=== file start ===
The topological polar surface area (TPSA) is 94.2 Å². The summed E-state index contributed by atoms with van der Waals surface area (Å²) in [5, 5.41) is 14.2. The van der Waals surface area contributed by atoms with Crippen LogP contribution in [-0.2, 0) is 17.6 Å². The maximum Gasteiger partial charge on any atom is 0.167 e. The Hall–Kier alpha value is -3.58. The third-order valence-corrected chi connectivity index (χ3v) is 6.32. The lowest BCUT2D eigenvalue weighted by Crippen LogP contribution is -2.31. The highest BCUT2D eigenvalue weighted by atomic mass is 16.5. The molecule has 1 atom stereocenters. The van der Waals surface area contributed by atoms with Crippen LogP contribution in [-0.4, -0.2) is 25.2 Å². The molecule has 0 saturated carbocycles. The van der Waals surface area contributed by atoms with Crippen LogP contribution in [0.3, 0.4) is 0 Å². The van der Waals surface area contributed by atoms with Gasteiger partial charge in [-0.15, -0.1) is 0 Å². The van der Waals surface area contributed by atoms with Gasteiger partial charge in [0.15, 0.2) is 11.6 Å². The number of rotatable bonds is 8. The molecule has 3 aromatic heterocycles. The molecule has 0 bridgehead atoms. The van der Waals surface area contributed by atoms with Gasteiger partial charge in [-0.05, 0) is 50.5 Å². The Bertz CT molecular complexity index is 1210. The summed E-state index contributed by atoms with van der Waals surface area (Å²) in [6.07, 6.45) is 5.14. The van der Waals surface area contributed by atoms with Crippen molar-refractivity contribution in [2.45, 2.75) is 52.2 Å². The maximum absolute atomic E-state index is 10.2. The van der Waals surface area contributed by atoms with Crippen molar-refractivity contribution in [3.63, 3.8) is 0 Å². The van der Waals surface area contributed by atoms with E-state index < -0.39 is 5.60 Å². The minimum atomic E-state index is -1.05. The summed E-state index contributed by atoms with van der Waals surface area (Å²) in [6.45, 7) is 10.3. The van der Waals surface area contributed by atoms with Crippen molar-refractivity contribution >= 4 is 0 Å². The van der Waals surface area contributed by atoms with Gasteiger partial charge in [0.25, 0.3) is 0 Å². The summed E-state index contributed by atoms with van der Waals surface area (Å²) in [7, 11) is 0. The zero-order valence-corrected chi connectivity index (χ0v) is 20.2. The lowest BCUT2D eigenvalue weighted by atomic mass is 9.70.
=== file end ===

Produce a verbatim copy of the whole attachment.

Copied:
The topological polar surface area (TPSA) is 94.2 Å². The summed E-state index contributed by atoms with van der Waals surface area (Å²) in [5, 5.41) is 14.2. The van der Waals surface area contributed by atoms with Crippen LogP contribution in [-0.2, 0) is 17.6 Å². The maximum Gasteiger partial charge on any atom is 0.167 e. The Hall–Kier alpha value is -3.58. The third-order valence-corrected chi connectivity index (χ3v) is 6.32. The lowest BCUT2D eigenvalue weighted by Crippen LogP contribution is -2.31. The highest BCUT2D eigenvalue weighted by atomic mass is 16.5. The molecule has 1 atom stereocenters. The van der Waals surface area contributed by atoms with Crippen LogP contribution in [-0.4, -0.2) is 25.2 Å². The molecule has 0 saturated carbocycles. The van der Waals surface area contributed by atoms with Crippen LogP contribution in [0.3, 0.4) is 0 Å². The van der Waals surface area contributed by atoms with Gasteiger partial charge in [-0.15, -0.1) is 0 Å². The van der Waals surface area contributed by atoms with Gasteiger partial charge in [0.15, 0.2) is 11.6 Å². The number of rotatable bonds is 8. The molecule has 3 aromatic heterocycles. The molecule has 0 bridgehead atoms. The van der Waals surface area contributed by atoms with Gasteiger partial charge in [-0.05, 0) is 50.5 Å². The Bertz CT molecular complexity index is 1210. The summed E-state index contributed by atoms with van der Waals surface area (Å²) in [6.07, 6.45) is 5.14. The van der Waals surface area contributed by atoms with Crippen molar-refractivity contribution in [2.45, 2.75) is 52.2 Å². The maximum absolute atomic E-state index is 10.2. The van der Waals surface area contributed by atoms with Crippen molar-refractivity contribution in [3.63, 3.8) is 0 Å². The van der Waals surface area contributed by atoms with E-state index < -0.39 is 5.60 Å². The minimum atomic E-state index is -1.05. The summed E-state index contributed by atoms with van der Waals surface area (Å²) in [6.45, 7) is 10.3. The van der Waals surface area contributed by atoms with Crippen molar-refractivity contribution >= 4 is 0 Å². The van der Waals surface area contributed by atoms with Gasteiger partial charge in [0.25, 0.3) is 0 Å². The summed E-state index contributed by atoms with van der Waals surface area (Å²) in [7, 11) is 0. The zero-order valence-corrected chi connectivity index (χ0v) is 20.2. The lowest BCUT2D eigenvalue weighted by atomic mass is 9.70.